The researchers discovered a group of five acids that collectively had the biggest effect on turning on the bacteria's T3SS: pyroglutamic, citric, shikimic, 4-hydroxybenzoic, and aspartic acids.
They found that the mutant has a much lower level of these cellular products on the surface of the plant than found in normal plants. Since the resistant plants don't have high levels of these acids, it stops the bacteria from unfurling the "syringe" in the presence of the plant. But when the combination of acids is introduced onto mkp1, it quickly becomes a target for infection.
"We know that microbes can disguise themselves by altering the proteins or molecules that the plant uses to recognize the bacteria, as a strategy for evading detection," said Peck, associate professor of biochemistry at the University of Missouri and lead author of the PNAS paper. "Our results now show that the plant can also disguise itself from pathogen recognition by removing the signals needed by the pathogen to become fully virulent."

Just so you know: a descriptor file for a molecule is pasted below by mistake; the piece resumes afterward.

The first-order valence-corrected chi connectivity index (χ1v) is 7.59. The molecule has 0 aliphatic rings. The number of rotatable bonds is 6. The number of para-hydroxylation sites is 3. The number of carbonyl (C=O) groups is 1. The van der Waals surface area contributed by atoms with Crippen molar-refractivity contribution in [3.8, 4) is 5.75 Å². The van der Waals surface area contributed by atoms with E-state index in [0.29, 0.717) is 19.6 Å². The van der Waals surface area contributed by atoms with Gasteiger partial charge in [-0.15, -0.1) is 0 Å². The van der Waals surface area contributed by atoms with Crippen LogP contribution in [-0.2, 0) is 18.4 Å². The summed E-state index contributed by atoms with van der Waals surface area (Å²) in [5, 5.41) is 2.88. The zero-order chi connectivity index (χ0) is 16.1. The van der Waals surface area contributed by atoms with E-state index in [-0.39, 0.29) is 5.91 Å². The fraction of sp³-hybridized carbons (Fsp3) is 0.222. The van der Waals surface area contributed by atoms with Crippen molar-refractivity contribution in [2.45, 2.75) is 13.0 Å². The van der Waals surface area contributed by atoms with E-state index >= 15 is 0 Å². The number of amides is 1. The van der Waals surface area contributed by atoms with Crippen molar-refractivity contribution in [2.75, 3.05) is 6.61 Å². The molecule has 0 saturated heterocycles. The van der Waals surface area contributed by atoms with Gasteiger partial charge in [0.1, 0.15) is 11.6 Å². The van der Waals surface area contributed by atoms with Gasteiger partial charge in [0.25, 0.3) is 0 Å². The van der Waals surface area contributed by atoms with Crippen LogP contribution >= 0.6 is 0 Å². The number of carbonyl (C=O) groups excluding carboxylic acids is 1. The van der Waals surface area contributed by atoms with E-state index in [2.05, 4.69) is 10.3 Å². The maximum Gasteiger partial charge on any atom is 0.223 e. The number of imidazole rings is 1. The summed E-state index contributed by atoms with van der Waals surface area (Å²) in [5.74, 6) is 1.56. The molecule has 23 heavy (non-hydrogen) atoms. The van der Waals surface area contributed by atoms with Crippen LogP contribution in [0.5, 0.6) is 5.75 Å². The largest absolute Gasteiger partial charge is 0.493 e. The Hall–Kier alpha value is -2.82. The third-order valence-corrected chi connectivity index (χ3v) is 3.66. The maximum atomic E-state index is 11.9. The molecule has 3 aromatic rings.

While Peck's study focused on bacteria known mostly for damaging tomatoes, the findings also could have implications for people. The same molecular machinery employed by Pseudomonas syringae is also used by a host of microbes to cause diseases that afflict people, including salmonella, the plague, respiratory disease, and chlamydia.
On the energy front, the findings will help scientists grow plants that can serve as an energy source and are more resistant to infection. Also, a better understanding o
|Contact: Tom Rickey|
DOE/Pacific Northwest National Laboratory